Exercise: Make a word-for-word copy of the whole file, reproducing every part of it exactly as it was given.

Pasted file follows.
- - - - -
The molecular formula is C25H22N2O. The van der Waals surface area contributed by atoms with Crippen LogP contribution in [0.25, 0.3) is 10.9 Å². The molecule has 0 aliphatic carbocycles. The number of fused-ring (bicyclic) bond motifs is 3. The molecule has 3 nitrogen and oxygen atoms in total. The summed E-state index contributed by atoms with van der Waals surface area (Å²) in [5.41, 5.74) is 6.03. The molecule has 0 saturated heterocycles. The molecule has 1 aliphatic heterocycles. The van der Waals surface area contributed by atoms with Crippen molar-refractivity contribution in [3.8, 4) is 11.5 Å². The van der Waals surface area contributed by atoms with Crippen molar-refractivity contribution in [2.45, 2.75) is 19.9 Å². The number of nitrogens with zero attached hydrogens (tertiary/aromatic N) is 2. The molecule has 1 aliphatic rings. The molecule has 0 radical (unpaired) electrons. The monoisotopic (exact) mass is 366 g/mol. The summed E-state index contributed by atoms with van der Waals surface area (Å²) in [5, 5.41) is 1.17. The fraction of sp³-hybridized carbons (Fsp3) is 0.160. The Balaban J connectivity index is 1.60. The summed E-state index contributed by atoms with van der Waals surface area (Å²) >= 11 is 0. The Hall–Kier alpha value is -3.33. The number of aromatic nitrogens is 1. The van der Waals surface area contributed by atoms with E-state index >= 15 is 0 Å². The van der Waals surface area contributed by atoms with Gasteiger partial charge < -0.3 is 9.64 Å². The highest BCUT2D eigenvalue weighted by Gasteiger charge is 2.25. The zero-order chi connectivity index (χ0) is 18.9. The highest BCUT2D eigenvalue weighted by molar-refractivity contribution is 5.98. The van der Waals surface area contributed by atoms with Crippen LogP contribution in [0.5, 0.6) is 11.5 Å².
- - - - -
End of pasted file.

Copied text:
The molecular formula is C25H22N2O. The van der Waals surface area contributed by atoms with Crippen LogP contribution in [0.25, 0.3) is 10.9 Å². The molecule has 0 aliphatic carbocycles. The number of fused-ring (bicyclic) bond motifs is 3. The molecule has 3 nitrogen and oxygen atoms in total. The summed E-state index contributed by atoms with van der Waals surface area (Å²) in [5.41, 5.74) is 6.03. The molecule has 0 saturated heterocycles. The molecule has 1 aliphatic heterocycles. The van der Waals surface area contributed by atoms with Crippen molar-refractivity contribution in [3.8, 4) is 11.5 Å². The van der Waals surface area contributed by atoms with Crippen molar-refractivity contribution in [2.45, 2.75) is 19.9 Å². The number of nitrogens with zero attached hydrogens (tertiary/aromatic N) is 2. The molecule has 1 aliphatic rings. The molecule has 0 radical (unpaired) electrons. The monoisotopic (exact) mass is 366 g/mol. The summed E-state index contributed by atoms with van der Waals surface area (Å²) in [5, 5.41) is 1.17. The fraction of sp³-hybridized carbons (Fsp3) is 0.160. The Balaban J connectivity index is 1.60. The summed E-state index contributed by atoms with van der Waals surface area (Å²) >= 11 is 0. The Hall–Kier alpha value is -3.33. The number of aromatic nitrogens is 1. The van der Waals surface area contributed by atoms with E-state index >= 15 is 0 Å². The van der Waals surface area contributed by atoms with Gasteiger partial charge < -0.3 is 9.64 Å². The highest BCUT2D eigenvalue weighted by Gasteiger charge is 2.25. The zero-order chi connectivity index (χ0) is 18.9. The highest BCUT2D eigenvalue weighted by molar-refractivity contribution is 5.98. The van der Waals surface area contributed by atoms with Crippen LogP contribution in [0.5, 0.6) is 11.5 Å².